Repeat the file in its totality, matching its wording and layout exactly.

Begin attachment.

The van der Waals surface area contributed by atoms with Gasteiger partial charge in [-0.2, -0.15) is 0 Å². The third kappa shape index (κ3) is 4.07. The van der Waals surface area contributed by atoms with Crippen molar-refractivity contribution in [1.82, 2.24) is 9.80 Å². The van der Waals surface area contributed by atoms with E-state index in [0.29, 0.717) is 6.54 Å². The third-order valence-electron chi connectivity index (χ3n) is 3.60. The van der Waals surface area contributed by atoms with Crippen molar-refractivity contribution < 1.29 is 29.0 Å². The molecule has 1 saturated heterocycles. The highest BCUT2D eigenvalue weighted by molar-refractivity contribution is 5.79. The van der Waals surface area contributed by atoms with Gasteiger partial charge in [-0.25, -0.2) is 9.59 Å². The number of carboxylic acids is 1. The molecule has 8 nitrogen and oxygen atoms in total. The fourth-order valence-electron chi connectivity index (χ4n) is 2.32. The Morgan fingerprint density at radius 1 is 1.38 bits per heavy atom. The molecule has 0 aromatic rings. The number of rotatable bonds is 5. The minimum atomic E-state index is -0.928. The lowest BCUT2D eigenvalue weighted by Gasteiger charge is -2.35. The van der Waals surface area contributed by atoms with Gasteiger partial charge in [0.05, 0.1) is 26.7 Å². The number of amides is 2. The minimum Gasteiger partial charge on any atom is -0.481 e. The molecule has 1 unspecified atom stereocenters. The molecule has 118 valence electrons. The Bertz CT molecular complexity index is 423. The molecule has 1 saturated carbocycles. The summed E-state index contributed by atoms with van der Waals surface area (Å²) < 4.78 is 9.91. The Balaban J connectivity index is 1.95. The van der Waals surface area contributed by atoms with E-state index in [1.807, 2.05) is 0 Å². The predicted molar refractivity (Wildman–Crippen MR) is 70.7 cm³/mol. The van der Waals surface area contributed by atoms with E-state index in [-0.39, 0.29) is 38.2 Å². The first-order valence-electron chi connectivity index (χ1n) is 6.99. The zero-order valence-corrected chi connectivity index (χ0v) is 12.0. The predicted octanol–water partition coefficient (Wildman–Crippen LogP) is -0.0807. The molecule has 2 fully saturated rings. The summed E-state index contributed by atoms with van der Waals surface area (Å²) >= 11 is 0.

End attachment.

The van der Waals surface area contributed by atoms with Gasteiger partial charge in [-0.2, -0.15) is 0 Å². The third kappa shape index (κ3) is 4.07. The van der Waals surface area contributed by atoms with Crippen molar-refractivity contribution in [1.82, 2.24) is 9.80 Å². The van der Waals surface area contributed by atoms with E-state index in [0.29, 0.717) is 6.54 Å². The third-order valence-electron chi connectivity index (χ3n) is 3.60. The van der Waals surface area contributed by atoms with Crippen molar-refractivity contribution < 1.29 is 29.0 Å². The molecule has 1 saturated heterocycles. The highest BCUT2D eigenvalue weighted by molar-refractivity contribution is 5.79. The van der Waals surface area contributed by atoms with Gasteiger partial charge in [-0.25, -0.2) is 9.59 Å². The number of carboxylic acids is 1. The molecule has 8 nitrogen and oxygen atoms in total. The fourth-order valence-electron chi connectivity index (χ4n) is 2.32. The Morgan fingerprint density at radius 1 is 1.38 bits per heavy atom. The molecule has 0 aromatic rings. The number of rotatable bonds is 5. The minimum atomic E-state index is -0.928. The lowest BCUT2D eigenvalue weighted by Gasteiger charge is -2.35. The van der Waals surface area contributed by atoms with Gasteiger partial charge in [0.05, 0.1) is 26.7 Å². The number of amides is 2. The minimum Gasteiger partial charge on any atom is -0.481 e. The molecule has 1 unspecified atom stereocenters. The molecule has 118 valence electrons. The Bertz CT molecular complexity index is 423. The molecule has 1 saturated carbocycles. The summed E-state index contributed by atoms with van der Waals surface area (Å²) < 4.78 is 9.91. The Balaban J connectivity index is 1.95. The van der Waals surface area contributed by atoms with E-state index in [1.807, 2.05) is 0 Å². The predicted molar refractivity (Wildman–Crippen MR) is 70.7 cm³/mol. The van der Waals surface area contributed by atoms with E-state index in [-0.39, 0.29) is 38.2 Å². The first-order valence-electron chi connectivity index (χ1n) is 6.99. The zero-order valence-corrected chi connectivity index (χ0v) is 12.0. The predicted octanol–water partition coefficient (Wildman–Crippen LogP) is -0.0807. The molecule has 2 fully saturated rings. The summed E-state index contributed by atoms with van der Waals surface area (Å²) >= 11 is 0.